Published on Brock University (http://brocku.ca)
English Language & Literature
PhD University of Victoria
Areas of Specialization
Carole Lynn Stewart is Associate Professor in the Department of English Language and Literature. Prior to her appointment at Brock University she was Assistant Professor of American literature at the Unviersity of Maryland. She also taught for several years at the University of Calgary. She teaches and researches American and African American literatures and cultures, as well as literary theory. Her work is interdisciplinary, incorporating aspects of literary and political theory, history, and particularly religious history. Her first book, Strange Jeremiahs: Civil Religion and the Literary Imaginations of Jonathan Edwards, Herman Melville, and W. E. B. Du Bois (University of New Mexico), addresses the meaning of civil religion from a literary perspective, and delves into debates about the correlative problematic of founding public space in a revolutionary democracy. Her current research explores transnational discourses of temperance and abolition in the works of nineteenth century African American and American authors.
Selected recent publications
Strange Jeremiahs: Civil Religion and the Literary Imaginations of Jonathan Edwards, Herman Melville and W. E. B. Du Bois (University of New Mexico Press, February 2011)
"'The Quintessence of Sanctifying Grace'--Amanda Smith's Religious Experience, Freedom, and a Temperate Cosmopolitanism" (Journal of Africana Religions, Penn State UP, vol. 1, no. 3, 2013: 348-375).
"Civil Society," Vocabulary for the Study of Religion, Kocku von Stuckrad and Robert Segal, eds (Brill), in press.
"Phillis Wheatley," The Encyclopedia of the American Enlightenment, Ed. Mark Spencer (New York: Continuum), in press.
"A Transnational Temperance Discourse? William Wells Brown, Creole Civilization, and Temperate Manners" (The Journal of Transnational American Studies, JTAS, Vol.3; 1, 2011, 25pps.) online. American Cultures and Global Contexts Center, UC Santa Barbara.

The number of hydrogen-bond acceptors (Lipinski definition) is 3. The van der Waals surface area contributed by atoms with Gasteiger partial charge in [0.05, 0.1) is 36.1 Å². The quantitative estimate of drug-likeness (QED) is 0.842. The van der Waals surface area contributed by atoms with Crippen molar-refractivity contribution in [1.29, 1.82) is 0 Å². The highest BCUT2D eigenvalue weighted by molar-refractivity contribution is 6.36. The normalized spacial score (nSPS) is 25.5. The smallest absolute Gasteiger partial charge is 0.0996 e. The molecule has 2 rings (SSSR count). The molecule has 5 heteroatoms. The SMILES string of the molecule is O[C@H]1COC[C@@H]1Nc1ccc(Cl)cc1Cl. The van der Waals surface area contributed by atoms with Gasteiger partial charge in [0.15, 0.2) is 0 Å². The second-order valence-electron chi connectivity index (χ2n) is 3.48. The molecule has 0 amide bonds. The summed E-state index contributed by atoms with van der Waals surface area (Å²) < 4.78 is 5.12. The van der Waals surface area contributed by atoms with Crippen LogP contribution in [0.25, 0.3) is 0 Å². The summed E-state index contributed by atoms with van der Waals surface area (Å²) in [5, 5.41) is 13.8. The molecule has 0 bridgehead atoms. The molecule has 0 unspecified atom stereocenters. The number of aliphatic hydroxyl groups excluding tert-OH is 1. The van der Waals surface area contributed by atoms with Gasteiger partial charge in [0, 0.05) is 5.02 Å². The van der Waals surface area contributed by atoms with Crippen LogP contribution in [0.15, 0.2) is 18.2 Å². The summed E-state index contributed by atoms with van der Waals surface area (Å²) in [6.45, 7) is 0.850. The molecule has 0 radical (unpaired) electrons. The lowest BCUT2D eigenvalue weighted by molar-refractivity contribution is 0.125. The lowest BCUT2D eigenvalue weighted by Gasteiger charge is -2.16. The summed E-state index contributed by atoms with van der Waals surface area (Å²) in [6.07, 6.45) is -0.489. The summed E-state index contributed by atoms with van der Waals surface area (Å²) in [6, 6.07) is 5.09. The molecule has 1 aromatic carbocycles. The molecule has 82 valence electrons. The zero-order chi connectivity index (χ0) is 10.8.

“Civil Religion, Civil Society and the Performative Life and Work of W. E.B. Du Bois.” (The Journal of Religion. The University of Chicago, 2008, 88: 307-330).
"Slave to the Bottle and the Plough: The Inner and Outer Worlds of Freedom in George Moses Horton's Poetry," Social History of Alcohol and Drugs 22/1 (Fall 2007): 45-64.
Ci"" "Civil Religion in the United States” (Encyclopedia Of Religion, Second Edition [Ed., Lindsay Jones; Mircea Eliade 1st Ed.] New York: Macmillan, 2005. 1812-1817, 5400 words).
“The Shifting Nature of Reform Envisioned on the Mississippi Steamer: Exchanges, Masks and Charities in Herman Melville’s The Confidence Man,” in New Territories, New Perspectives: The Religious Impact of the Louisiana Purchase, ed. Richard J. Callahan. Columbia: University of Missouri Press, 2008, 109-129. (Reprint, slight variations in Explorations: The Twentieth-Century, The Levi Humanities Series, The University of Louisiana, Vol. XI, 2009: 107-132).
"Challenging Liberal Justice: The Talented Tenth Revisited." Recognizing Du Bois in the 21st Century. Eds. Chester J. Fontenot and Mary Keller (Mercer UP, March, 2007), 112-141.